Kyle Nelson is not your average student. With a workweek consisting of 60 hours, some could say Nelson is busy. Throw in finishing his dissertation on chemical templating, hours on end in BYU’s chemical engineering lab and weekly church service as the ward mission leader and busy may not seem a strong enough word to describe his current stage in life. But when Nelson goes home for dinner each day, time seems to slow down. He forgets about atomic force microscopes and nanometer scale chemical modifications and for an hour plays with his 2-year-old daughter.
“When you’re working so much, it becomes harder and harder to spend time together,” Nelson said. “I would rather play with Samantha than do other things, but work is essential.”
Although Nelson knew his life would change when his daughter was born, he didn’t completely understand the financial challenges a baby would create. Now expecting his second child, Nelson is among many Americans who wish the United States would implement more family-promoting incentives.
“I think that most people in our country have serious concerns with having children in the current economic climate,” Nelson said. “I don’t think it’s the government’s responsibility to solve this population problem, but I think that providing finical incentives would help people feel more comfortable to have children.”
Many European family-promoting policies offer more than just tax breaks for families to have children. They offer almost a year’s worth of salary and subsidized holidays.
“The French government gives people subsidies for having kids,” said Lydia Nelson, a dual US-French citizen. “It’s nice to have your birthing paid for.”
France’s family policies seem to be working.
“European birth rates have been declining for some time, but France seems to have the highest birth rate among the major European countries,” said Stan Benfell, European studies coordinator for the BYU Kennedy Center. “Their policies of providing maternity leaves and subsidizing larger families does seem to be one reason why.”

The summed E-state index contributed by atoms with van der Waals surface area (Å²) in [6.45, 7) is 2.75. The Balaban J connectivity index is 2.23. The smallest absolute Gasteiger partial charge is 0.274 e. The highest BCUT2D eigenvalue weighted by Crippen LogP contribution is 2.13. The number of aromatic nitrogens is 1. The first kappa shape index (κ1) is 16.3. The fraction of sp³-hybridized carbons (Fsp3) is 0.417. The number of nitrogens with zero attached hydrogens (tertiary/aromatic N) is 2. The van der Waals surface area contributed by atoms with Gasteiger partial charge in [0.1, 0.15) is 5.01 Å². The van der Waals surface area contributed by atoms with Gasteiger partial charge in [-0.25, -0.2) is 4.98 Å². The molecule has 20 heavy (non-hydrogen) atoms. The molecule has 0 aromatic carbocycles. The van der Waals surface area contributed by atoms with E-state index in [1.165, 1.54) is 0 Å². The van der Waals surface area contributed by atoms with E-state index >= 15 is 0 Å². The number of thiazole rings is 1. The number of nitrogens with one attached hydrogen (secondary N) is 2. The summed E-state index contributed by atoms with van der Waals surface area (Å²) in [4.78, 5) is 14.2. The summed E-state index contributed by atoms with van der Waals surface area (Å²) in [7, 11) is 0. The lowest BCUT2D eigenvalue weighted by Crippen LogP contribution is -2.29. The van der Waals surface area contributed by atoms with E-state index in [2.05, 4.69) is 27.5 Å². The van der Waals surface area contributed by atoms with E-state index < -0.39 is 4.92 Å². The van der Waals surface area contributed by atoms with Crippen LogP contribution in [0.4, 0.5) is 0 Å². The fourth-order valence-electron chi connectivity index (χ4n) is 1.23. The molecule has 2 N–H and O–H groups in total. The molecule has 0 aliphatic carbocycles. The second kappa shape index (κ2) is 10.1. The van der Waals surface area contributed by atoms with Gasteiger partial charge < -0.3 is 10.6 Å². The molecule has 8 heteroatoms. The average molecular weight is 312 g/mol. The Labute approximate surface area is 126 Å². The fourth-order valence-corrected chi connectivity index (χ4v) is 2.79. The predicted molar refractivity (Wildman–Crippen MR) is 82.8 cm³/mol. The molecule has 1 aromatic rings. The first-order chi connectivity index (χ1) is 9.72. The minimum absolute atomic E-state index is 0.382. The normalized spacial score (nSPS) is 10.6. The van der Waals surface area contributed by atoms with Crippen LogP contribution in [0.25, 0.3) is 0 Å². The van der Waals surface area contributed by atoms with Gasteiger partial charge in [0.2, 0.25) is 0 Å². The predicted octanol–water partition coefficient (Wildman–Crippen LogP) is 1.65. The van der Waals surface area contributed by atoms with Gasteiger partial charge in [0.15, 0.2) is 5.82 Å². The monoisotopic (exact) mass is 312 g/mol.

However, Benfell said he was unsure if the US should implement policies similar to France to promote families.
In most developed countries, the decline in fertility and the increase in longevity have raised concerns about the decrease in the supply of labor, the socioeconomic implications of aging populations and the long-term prospect of population decline and demise.
“Some countries feel like they need to pay people to have children,” said Alex Bess, a Utah Valley University student studying foreign business. “In a way, it looks like the US could use some more family-promoting policies, because our birth rate is dropping as well.”
The US birth rate is declining because couples are waiting longer to have children. According to the Centers for Disease Control and Prevention, the U.S. birth rate has been gradually declining for about 15 years.
“It’s just good sense to have children younger,” said Lisa Gravelle, an ob-gyn in Salt Lake City. “People worry they can’t afford having children, which is why so many couples are putting it off.”
Although there was a record high for births in 2007, a recent study conducted by the Pew Research Center found the birth rate has dropped significantly over the past four years.
“This is because of finances,” Gravelle said. “Couples just don’t have the confidence they can afford a baby.”
In 2007 in the US, there were 4,316,266 births, which means 69.6 babies born for every 1,000 childbearing-age women. In 2010, there were 4,007,000 births, 64.7 births per 1,000 women.
Although it is unlikely the US will suffer a shortage of children comparable to the shortage in China, some people feel it is important to make sure this never happens.
“The options are more tax breaks or subsidies,” said Joe Faux, an Orem father of three. “I’m not sure which would work best, but in order to up the birth rate, people need to feel financially stable.”
As far as Nelson is concerned, he would be thrilled to have some more support so he could take better care of his family.
“If we could have received more tax exemptions of something, that would have helped significantly,” he said. “I think the tax credits and the personal exemptions need to be raised. We don’t need free money given to us like France seems to be doing. We just need better exemptions.”